James McClean opens up on poppy stance

James McClean pictured during the match between Wigan and Bolton. Picture: Getty

James McClean pictured during the match between Wigan and Bolton. Picture: Getty

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WIGAN Athletic’s Irish midfielder James McClean has set out his reasons for refusing to wear a poppy on his shirt, as football clubs across Britain mark the centenary of the First World War.

Derry-born McClean, 25, outlined the reasons behind his opposition in a letter to Latics chairman Dave Whelan.

The Irishman said his upbringing in Derry meant that the poppy ‘had come to mean something very different’ to him.

In the letter, he wrote: “I wanted to explain my reasons for not wearing a poppy on my shirt for the game at Bolton.

“I have complete respect for those who fought and died in both World Wars - many I know were Irish-born. I have been told that your own Grandfather Paddy Whelan, from Tipperary, was one of those.

“If the Poppy was a symbol only for the lost souls of World War I and II, I would wear one.

“But the Poppy is used to remember victims of other conflicts since 1945 and this is where the problem starts for me.

“For people from the North of Ireland such as myself, and specifically those in Derry, scene of the 1972 Bloody Sunday massacre, the poppy has come to mean something very different.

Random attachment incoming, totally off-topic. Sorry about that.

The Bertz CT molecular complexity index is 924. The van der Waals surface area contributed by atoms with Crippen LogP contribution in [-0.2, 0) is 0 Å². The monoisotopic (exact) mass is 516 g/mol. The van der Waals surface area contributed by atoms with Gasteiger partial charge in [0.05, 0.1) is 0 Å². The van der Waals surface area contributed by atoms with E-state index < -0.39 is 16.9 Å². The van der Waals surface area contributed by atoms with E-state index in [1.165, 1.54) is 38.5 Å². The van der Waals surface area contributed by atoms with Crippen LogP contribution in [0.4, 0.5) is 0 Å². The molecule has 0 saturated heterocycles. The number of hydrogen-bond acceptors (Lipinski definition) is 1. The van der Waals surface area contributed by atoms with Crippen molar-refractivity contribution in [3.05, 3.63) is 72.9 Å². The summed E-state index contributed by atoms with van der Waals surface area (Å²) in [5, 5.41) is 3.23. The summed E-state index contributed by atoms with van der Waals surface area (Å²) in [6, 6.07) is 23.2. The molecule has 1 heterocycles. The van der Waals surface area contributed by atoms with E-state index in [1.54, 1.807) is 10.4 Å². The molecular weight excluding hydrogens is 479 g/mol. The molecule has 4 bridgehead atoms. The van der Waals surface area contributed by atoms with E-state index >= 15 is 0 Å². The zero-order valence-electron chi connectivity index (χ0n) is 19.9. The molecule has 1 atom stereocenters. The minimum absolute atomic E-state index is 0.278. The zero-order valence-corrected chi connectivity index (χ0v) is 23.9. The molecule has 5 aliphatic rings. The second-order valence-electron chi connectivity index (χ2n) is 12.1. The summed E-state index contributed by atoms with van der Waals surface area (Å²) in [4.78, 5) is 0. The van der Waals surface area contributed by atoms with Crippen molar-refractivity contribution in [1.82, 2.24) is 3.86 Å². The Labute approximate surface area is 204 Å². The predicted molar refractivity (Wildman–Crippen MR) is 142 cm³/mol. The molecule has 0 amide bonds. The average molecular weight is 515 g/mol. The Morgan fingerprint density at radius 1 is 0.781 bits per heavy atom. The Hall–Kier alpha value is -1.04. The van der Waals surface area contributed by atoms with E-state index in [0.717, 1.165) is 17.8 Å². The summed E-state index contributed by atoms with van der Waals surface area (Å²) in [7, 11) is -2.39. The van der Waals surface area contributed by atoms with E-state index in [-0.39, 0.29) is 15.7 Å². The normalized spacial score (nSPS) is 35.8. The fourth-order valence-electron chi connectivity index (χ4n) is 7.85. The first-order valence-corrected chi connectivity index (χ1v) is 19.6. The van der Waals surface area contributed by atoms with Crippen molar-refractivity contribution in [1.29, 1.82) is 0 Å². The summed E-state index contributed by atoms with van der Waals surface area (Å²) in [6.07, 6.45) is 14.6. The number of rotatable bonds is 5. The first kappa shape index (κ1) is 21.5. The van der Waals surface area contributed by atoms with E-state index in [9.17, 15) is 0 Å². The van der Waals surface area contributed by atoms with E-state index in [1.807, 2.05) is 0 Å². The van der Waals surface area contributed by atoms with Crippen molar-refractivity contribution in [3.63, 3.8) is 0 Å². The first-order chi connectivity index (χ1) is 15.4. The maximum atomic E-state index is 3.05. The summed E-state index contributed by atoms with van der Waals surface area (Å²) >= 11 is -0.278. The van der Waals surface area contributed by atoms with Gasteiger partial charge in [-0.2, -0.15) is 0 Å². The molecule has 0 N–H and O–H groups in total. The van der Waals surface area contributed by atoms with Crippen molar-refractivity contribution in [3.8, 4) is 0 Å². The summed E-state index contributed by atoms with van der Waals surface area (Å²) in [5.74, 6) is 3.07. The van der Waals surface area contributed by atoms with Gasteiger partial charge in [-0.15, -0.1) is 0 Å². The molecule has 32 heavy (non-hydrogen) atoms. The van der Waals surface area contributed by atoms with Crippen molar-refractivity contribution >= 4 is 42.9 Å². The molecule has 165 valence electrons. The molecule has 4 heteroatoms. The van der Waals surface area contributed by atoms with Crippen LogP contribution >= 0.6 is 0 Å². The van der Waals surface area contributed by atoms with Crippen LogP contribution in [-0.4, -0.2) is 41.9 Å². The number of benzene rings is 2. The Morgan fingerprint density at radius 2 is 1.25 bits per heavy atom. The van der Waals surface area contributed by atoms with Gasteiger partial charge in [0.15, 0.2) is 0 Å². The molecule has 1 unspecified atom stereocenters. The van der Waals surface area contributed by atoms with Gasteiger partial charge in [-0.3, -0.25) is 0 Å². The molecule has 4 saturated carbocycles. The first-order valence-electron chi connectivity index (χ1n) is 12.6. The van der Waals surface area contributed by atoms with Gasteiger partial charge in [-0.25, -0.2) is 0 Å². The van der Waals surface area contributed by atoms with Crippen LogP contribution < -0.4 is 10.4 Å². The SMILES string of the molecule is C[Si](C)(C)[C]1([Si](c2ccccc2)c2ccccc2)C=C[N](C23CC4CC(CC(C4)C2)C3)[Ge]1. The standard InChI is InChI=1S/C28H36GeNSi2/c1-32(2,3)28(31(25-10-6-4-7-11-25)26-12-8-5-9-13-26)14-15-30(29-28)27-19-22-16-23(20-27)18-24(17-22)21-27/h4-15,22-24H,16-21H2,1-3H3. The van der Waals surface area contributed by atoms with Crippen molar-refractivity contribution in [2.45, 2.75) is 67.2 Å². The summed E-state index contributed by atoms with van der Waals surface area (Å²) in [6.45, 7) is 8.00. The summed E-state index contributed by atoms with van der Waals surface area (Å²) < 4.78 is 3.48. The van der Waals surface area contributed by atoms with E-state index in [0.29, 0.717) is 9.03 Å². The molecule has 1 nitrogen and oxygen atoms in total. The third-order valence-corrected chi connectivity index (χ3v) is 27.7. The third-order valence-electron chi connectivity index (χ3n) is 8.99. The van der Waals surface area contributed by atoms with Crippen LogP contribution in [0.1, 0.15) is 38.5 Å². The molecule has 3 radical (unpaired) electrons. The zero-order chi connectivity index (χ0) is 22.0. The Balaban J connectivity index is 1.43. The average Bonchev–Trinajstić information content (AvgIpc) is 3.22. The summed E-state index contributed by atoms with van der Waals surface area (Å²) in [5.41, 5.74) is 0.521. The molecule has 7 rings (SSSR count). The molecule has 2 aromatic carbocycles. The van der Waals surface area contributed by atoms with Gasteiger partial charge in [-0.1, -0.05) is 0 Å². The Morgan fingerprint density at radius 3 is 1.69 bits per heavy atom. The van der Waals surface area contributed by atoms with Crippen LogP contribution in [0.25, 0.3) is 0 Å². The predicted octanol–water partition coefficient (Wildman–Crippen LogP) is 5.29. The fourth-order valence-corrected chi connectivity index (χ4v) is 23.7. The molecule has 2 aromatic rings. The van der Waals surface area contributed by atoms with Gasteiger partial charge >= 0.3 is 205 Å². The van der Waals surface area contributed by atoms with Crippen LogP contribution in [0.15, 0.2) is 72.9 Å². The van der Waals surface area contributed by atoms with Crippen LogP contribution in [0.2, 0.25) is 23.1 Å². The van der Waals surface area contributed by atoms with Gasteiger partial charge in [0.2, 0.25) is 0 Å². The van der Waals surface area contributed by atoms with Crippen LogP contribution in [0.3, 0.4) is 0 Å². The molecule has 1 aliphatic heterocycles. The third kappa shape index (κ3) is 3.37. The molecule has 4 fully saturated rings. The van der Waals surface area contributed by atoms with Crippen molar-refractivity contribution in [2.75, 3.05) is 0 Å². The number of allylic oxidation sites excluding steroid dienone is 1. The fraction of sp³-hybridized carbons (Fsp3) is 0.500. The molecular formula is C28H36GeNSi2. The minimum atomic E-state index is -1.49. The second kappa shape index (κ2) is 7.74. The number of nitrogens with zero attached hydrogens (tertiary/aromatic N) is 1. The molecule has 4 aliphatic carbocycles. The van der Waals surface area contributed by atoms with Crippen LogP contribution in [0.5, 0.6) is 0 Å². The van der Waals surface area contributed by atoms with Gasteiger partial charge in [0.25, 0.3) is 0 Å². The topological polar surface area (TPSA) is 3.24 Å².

“When you come from Creggan like myself or the Bogside, Brandywell or the majority of places in Derry, every person still lives in the shadow of one of the darkest days in Ireland’s history – even if like me you were born nearly 20 years after the event.”

McClean, who has made 24 appearances for the Republic of Ireland, added: “For me to wear a poppy would be as much a gesture of disrespect for the innocent people who lost their lives in the Troubles – and Bloody Sunday especially - as I have in the past been accused of disrespecting the victims of WWI and WWII.”

The midfielder, who came on as a substitute for Wigan last night, said that he felt ‘everyone should live side by side, whatever their religious or political beliefs’, adding that he wanted his young daughter to grow up in a peaceful world.

He finished the letter by writing that he could not do something that he believed to be wrong, adding: “I know you may not agree with my feelings but I hope very much that you understand my reasons.”

Wigan released a statement saying: “This is a personal decision by James, who explained his position in a letter to Latics Chairman Dave Whelan before the two met face to face to discuss the issue this week.

“Following the meeting, Mr Whelan accepted James’ decision.”

It was revealed in 2012 that McClean had been sent death threats while at Sunderland for his refusal to wear a poppy.

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